HIBSHMAN v. ASTRUE
STEVEN L. HIBSHMAN, Plaintiff, v. MICHAEL J. ASTRUE, Commissioner, Social Security Administration, Defendant.
MEMORANDUM OPINION AND ORDER
D BETH DEERE, Magistrate Judge.
Plaintiff Steven L. Hibshman appeals the final decision of the Commissioner of the Social Security Administration (the “Commissioner”) denying his claim for Supplemental Security income (“SSI”) under Title XVI of the Social Security Act (the “Act”). For reasons set out below, the decision of the Commissioner is AFFIRMED.
On April 17, 2008, Mr. Hibshman protectively filed for SSI alleging disability beginning the same date due to depression, anxiety, agoraphobia, asthma, high blood pressure, reflux, back and neck pain, and migraine headaches. Mr. Hibshman’s claims were denied initially and upon reconsideration. At his request, an Administrative Law Judge (“ALJ”) held a hearing on January 27, 2010, at which Mr. Hibshman appeared with his lawyer. At the hearing, the ALJ heard testimony from Mr. Hibshman and a vocational expert (“VE”).
The ALJ issued a decision on August 16, 2010, finding that Mr. Hibshman was not disabled for purposes of the Act. On November 5, 2010, the Appeals Council denied his request for review, making the ALJ’s decision the Commissioner’s final decision.
Mr. Hibshman was thirty-seven years old at the time of the hearing. He had an eighth-grade education and had worked as a carpenter and lumber yard laborer. At the time of the hearing, he lived with his wife and children.
II. Decision of the Administrative Law Judge:
The ALJ followed the required five-step sequence to determine: (1) whether the claimant was engaged in substantial gainful activity; (2) if not, whether the claimant had a severe impairment; (3) if so, whether the impairment (or combination of impairments) met or equaled a listed impairment; (4) if not, whether the impairment (or combination of impairments) prevented the claimant from performing past relevant work; and (5) if so, whether the impairment (or combination of impairments) prevented the claimant from performing any other jobs available in significant numbers in the national economy. 20 C.F.R. § 416.920(a)-(g).
The ALJ found that Mr. Hibshman had not engaged in substantial gainful activity since his alleged onset date. And he found that Mr. Hibshman had the following severe impairments: anterior compression T-11, degenerative joint disease of the hands and right knee, hypertension, asthma, depression, and anxiety. The ALJ found Mr. Hibshman did not have an impairment or combination of impairments, however, that met or equaled an impairment listed in 20 C.F.R. Part 404, Subpart P, Appendix 1 (20 C.F.R. § 416.926).
The ALJ determined Mr. Hibshman had the residual functional capacity to perform light work, except that he would have to have a sit/stand option, and was limited to jobs that involved simple tasks, simple job instructions, and only incidental contact with the public. He found Mr. Hibshman could not perform his past relevant work. Relying on the testimony of the VE, he found, however, that Mr. Hibshman had the residual functional capacity to perform jobs that existed in significant numbers in the national economy.
A. Standard of Review
In reviewing the Commissioner’s decision, this Court must determine whether there is substantial evidence in the record as a whole to support the decision. Substantial evidence is “less than a preponderance, but sufficient for reasonable minds to find it adequate to support the decision.”
In reviewing the record as a whole, the Court must consider both evidence that detracts from the Commissioner’s decision and evidence that supports the decision; but, the decision cannot be reversed, “simply because some evidence may support the opposite conclusion.”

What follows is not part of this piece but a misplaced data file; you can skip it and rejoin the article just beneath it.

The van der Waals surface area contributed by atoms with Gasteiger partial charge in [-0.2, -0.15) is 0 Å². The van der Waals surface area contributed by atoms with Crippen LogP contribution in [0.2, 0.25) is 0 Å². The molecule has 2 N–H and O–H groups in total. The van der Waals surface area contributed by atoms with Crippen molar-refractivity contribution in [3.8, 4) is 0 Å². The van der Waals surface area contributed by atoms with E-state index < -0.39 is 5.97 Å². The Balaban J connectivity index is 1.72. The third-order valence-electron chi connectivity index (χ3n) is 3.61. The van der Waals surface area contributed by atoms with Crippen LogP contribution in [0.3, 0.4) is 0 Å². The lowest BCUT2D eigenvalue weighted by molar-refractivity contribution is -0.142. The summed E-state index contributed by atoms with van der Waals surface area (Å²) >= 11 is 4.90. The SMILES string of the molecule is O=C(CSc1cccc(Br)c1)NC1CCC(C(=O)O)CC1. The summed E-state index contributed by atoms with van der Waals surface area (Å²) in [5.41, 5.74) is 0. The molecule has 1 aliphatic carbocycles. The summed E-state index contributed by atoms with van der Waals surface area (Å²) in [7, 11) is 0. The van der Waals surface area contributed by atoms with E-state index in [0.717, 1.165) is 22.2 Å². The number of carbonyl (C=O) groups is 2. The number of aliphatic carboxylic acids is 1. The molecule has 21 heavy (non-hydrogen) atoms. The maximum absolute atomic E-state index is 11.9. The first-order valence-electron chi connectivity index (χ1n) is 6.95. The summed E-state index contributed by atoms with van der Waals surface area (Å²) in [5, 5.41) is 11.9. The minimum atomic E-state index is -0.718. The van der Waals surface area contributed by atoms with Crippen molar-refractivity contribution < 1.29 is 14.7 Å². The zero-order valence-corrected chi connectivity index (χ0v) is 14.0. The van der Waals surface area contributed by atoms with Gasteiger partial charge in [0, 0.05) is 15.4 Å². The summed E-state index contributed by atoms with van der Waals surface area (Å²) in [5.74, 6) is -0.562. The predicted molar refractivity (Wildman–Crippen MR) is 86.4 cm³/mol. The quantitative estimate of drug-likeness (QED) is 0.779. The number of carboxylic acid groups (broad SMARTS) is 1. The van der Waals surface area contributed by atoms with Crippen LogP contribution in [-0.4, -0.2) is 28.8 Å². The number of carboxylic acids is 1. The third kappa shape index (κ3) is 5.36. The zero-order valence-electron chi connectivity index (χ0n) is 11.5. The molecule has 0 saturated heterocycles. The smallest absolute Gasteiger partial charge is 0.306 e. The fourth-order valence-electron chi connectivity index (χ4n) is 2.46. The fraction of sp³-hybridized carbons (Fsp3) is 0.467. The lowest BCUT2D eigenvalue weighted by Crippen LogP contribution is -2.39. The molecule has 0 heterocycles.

B. Global Assessment of Functioning Scores
Mr. Hibshman’s main complaint is that the ALJ did not properly consider his low Global Assessment of Functioning (“GAF”) scores that ranged from 45 to 55. The Diagnostic and Statistical Manual of Mental Disorders (4th ed.) (“DSM-IV”), published by the American Psychiatric Association, states that a GAF score of 41 to 50 generally indicates serious impairment in social, occupational, or school functioning. (DSM-IV 32) The DSM-IV is, however, a classification of mental disorders that was developed for use in clinical, educational, and research settings. Specific diagnostic criteria included in the DSM-IV are meant to serve as guidelines to augment clinical judgment and are not meant to be used in a cookbook fashion. A GAF score does not have a direct correlation to the severity requirements in mental disorders listings. 65 Fed.Reg. 50746, 50764-65 (2000).
Here, the ALJ acknowledged Mr. Hibshman’s GAF scores but explained why they were not controlling. As the ALJ noted, a GAF score of 45 was assigned to Mr. Hibshman in a treatment plan that was electronically co-signed by Terry Brown, D.O., and dated January 3, 2008. During his evaluation, Mr. Hibshman admitted that he had not been participating in individual therapy or case management since November, 2006. Further, progress notes from October of 2007, December of 2007, and March of 2008, indicate that Mr. Hibshman was getting along well with others, including his children. A progress note from August of 2008, notes that Mr. Hibshman had experienced a real change with medication and was getting out in public.
As the ALJ noted, throughout the records from Health Resources of Arkansas, Mr. Hibshman was assigned GAF scores of differing levels, but only two of these scores were assigned by an acceptable medical source as defined in the Social Security Regulations. 20 C.F.R. § 416.913(a); (licensed social worker not deemed an acceptable medical source). Too, his GAF score of 45 assigned by Dr. Brown must be considered together with the score assigned by Nancy A. Bunting, Ph.D. Dr. Bunting assessed Mr. Hibshman at 50-60 on the GAF scale after examining and testing him during a consultative examination on March 19, 2010. The sixteen other GAF scores for Mr. Hibshman, that were not assigned by an acceptable medical source, ranged from 45 to 65.
The ALJ did not err in his assessment of the GAF scores. He considered these scores, along with the other evidence in the record, but did not err by not giving the scores greater weight. (ALJ may afford greater weight to medical evidence and testimony than to GAF scores when the evidence requires it).